Join us for the next Kitchen Revolution supper club – an intimate evening of dinner, debate and dissent, curated by Belarus Free Theatre.

On Wednesday 6 June, Belarus Free Theatre and the Institute of Psychiatry, Psychology & Neuroscience (IoPPN) at King’s College London will host a special Kitchen Revolution supper club.

Part of the Arts in Mind Festival, the evening’s discussions will be along the theme ‘Mental health and trauma: what can we do to support refugees?’  It will be chaired by Natalia Kaliada, co-founder and Artistic Director of Belarus Free Theatre, and Dr Stephani Hatch of King’s College London.

The speakers will be the IoPPN's Sohail Jannesari, who is currently researching the impact of the UK asylum process on mental health, and Majid Adin, a filmmaker, a writer and an artist who was forced to flee his home in Iran because he criticised the government on his blog. 

Last year, Majid won a global competition run by Elton John and YouTube to create the first-ever music video for the 1972 hit 'Rocket Man.'  His beautifully animated video interprets the iconic song as the story of a refugee separated from his family as he journeys across the Middle East and Europe in hope of a better life in the UK.  It has now bee watched over 15 million times. You can view the video here.

Arts in Mind is a week-long celebration of innovative collaborations between academics at the Institute of Psychiatry, Psychology & Neuroscience and the creative and cultural sector. It will include a variety of exhibitions, performances, screenings and workshops.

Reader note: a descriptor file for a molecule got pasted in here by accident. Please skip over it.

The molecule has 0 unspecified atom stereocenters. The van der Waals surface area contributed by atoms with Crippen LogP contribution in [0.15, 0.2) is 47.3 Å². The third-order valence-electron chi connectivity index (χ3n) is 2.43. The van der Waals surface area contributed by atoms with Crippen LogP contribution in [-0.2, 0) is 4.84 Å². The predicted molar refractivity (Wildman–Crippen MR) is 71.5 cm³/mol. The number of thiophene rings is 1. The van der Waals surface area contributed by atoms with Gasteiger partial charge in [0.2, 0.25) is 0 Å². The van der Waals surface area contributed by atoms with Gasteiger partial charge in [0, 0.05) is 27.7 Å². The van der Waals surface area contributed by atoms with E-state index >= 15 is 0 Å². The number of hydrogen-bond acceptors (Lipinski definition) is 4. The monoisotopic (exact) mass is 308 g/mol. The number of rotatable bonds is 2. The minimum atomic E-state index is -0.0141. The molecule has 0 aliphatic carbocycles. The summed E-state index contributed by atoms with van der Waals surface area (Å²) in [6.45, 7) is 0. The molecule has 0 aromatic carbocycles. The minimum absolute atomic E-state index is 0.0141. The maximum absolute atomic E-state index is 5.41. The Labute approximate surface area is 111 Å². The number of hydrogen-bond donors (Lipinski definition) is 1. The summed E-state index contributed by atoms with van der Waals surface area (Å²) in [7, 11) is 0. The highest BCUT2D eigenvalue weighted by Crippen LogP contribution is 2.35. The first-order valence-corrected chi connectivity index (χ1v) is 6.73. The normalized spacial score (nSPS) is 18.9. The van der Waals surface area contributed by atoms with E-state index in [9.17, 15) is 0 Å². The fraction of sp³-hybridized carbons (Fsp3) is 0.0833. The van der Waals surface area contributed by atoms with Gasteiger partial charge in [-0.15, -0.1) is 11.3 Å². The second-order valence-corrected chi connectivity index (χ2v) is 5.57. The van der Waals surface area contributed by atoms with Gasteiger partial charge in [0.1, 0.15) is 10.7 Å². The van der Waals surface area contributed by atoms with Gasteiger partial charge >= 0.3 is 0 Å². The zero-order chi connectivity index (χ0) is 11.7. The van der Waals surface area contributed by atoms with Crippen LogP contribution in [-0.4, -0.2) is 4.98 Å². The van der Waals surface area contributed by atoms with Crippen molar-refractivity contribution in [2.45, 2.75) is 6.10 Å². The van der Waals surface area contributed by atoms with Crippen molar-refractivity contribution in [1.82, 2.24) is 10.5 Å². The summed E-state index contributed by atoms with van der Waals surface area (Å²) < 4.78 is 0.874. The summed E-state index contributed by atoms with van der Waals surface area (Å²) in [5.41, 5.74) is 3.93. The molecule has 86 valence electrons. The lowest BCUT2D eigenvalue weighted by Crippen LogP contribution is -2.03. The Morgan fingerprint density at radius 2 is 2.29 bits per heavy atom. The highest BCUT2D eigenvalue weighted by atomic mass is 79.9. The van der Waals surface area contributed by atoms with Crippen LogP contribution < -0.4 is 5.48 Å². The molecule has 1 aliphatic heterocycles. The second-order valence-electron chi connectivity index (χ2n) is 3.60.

Kitchen Revolution is a series of evenings that combine supper and secrecy, all served with a dash of sedition. Guests will enjoy a feast of home-cooked Soviet food and wine, served at a secret location in SE15.

In the dark days of the Soviet Union, dissidents and intellectuals would gather in each other’s homes to talk, argue and dream about one thing – freedom. These whispered conversations, which would have been deemed treasonous if held in public, ultimately coalesced into actions that helped overthrow the repressive Soviet system. This was nicknamed the ‘kitchen revolution’.

Decades later and a world away, Britain’s hard-won freedoms are being eroded, as too many of us sink into political apathy, and a stultifying conservatism envelops the creative arts. It’s time for a new and more public kitchen revolution, time to turn up the volume on the kitchen table whispers of the past, and to encourage everyone to consider how artists should respond when democracy comes under threat.

Natalia Kaliada said: “I spent my childhood under the Soviet regime, and I still remember my parents' kitchen reverberating with the fierce whispers of dissent. Even when everything is suppressed, it is very difficult to crush that human desire to keep talking, to keep challenging lies, defending truth, and hoping for change. With Kitchen Revolution, we want to remind people how precious and important the freedom to speak really is, and to look at how we might start translating words into real action.”

Belarus Free Theatre presents Kitchen Revolution 

Theme: 'Mental health & trauma: what can we do to support refugees?'

Date: Wednesday 6 June 2018.

Time: 19:00 – 22:00

Location: SE15. Guests will be given a meeting point, from where you'll will be escorted to the secret venue.


£30 including a Belarusian feast, home cooked to our family recipes and complimentary wine. 

£0: limited free tickets are available for refugees and asylum seekers – please contact [email protected] to arrange.

Please let us know if you have any allergies or special access requirements, by emailing [email protected].

Booking for this event has now closed.